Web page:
Survey underscores importance of patient education and engagement in personalized medicine
Nearly two out of three people in four major European countries have no awareness of personalized medicine—despite the fact that this evolving discipline has vast implications for Europe's healthcare issues and Europeans' personal health.
Those statistics are part of the PACE Cancer Perception Index, which studied knowledge and attitudes about cancer treatment and care, the healthcare system and patient involvement, presented at the European Alliance for Personalized Medicine (EAPM) conference in Dublin. PACE, a Lilly Oncology initiative, stands for Patient Access to Cancer care Excellence.
Irish Minister of Health Dr. James Reilly stressed the potential of personalized medicine "to provide solutions that are better tailored to the individual patient than traditional 'one size fits all' medicinal products."
A highlight of the conference was a work group that discussed the importance of informed, engaged and empowered patients where personalized medicine is concerned. Central to the discussion were the results of the PACE Cancer Perception Index: A Six-Nation, Public Opinion Survey of Cancer Knowledge and Attitudes.
"The PACE Cancer Perception Index devoted a considerable amount of time to the subject of personalized medicine, and what we found was both surprising and promising," said Sue Mahony, Ph.D., president, Lilly Oncology. "While only one-third of respondents were aware of personalized medicine, the majority were supportive once the concept was introduced. They not only recognized its benefits for them and society, but they expressed a willingness to help by being tested for personalized medicine, and by sharing their medical information."
Among people in the U.K., France, Germany and Italy who were surveyed, there was strong support for personalized medicine, with 91% in the U.K. and 75% in Italy believing doctors should discuss personalized medicine with their cancer patients. Of all survey respondents, 70% said they were willing to be tested for personalized treatment even if it would not work for them. More than 50% see it as a cost-saving measure for their healthcare systems.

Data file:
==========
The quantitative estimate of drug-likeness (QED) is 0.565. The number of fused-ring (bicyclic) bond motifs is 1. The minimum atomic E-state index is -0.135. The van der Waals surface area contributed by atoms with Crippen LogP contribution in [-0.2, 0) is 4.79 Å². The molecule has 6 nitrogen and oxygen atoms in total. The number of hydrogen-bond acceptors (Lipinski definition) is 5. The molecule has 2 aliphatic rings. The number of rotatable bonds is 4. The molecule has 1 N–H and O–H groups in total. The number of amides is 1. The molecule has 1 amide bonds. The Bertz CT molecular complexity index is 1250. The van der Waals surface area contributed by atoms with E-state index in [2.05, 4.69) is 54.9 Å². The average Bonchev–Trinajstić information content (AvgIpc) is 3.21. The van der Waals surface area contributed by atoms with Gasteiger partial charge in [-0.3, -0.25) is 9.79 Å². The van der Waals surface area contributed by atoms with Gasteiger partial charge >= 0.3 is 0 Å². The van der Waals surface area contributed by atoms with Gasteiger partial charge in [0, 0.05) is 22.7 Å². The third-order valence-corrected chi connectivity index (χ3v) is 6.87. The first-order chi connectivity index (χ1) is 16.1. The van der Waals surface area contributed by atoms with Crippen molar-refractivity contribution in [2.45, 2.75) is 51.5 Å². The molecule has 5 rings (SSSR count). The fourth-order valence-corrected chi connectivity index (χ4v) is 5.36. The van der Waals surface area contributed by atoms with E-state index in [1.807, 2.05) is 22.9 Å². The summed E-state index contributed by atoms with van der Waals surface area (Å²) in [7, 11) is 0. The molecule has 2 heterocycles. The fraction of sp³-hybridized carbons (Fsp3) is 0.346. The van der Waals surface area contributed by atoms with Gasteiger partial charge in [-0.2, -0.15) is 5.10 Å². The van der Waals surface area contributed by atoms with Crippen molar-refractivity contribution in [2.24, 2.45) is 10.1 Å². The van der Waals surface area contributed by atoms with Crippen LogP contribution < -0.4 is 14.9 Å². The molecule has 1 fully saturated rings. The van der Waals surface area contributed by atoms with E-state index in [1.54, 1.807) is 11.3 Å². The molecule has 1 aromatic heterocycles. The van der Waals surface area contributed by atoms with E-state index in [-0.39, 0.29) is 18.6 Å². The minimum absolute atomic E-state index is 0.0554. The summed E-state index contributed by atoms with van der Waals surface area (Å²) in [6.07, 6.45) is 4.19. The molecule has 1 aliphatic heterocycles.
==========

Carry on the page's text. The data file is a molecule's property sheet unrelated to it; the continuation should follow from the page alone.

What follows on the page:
Personalized medicine depends on making better use of patient data and genomic information; detailed profiling of individuals is necessary to take advantage of a molecular understanding of diseases. The survey showed there is willingness among the general public, patients and caregivers to share medical records and test results with physicians and scientists when it comes to supporting research. Nearly nine in 10 respondents would agree to share medical records for the improvement of cancer research and treatment. Still, sizable minorities report concerns about potential misuse of data, with 53% of Italian respondents expressing the most concern.
The public also expressed a willingness to be part of an improved clinical trial and drug development system. More than 70% of the general public said patients need more opportunities to participate in clinical trials. According to the Irish Ministry of Health, the E.U. Clinical Trials Proposal will address the decline in the numbers of clinical trials, a high priority for the Irish presidency of the E.U.
Nearly six in 10 surveyed said they are satisfied with the progress made in the fight against cancer over the past 20 years, but 72% believe there is not enough information available to patients about new treatment options like personalized medicine. In fact, more than four out of 10 people surveyed believe cancer is a single disease, when in fact it is more than 200 different diseases with many different biologic, genetic and environmental origins.
"The findings of the PACE Cancer Perception Index present a clear directive for all stakeholders involved in bringing personalized medicine to the forefront," said J. Gordon McVie, M.D., PACE Global Council member, senior consultant to the European Institute of Oncology in Milan and founding editor of ecancer.org.
"First, patients have a voice and deserve our attention," said McVie. "Second, they need to be engaged—not only in personalized medicine, but in the clinical trials and the record sharing that enable it. Third, we need to do a better job of keeping patients informed. That is an area where PACE can make a difference."
Commissioned by Lilly Oncology and conducted by GfK, a total of 663 cancer patients and 669 cancer caregivers were interviewed, with approximately 100 from each group per country in France, Germany, Italy, Japan, and the U.K., and 150 from each group in the U.S.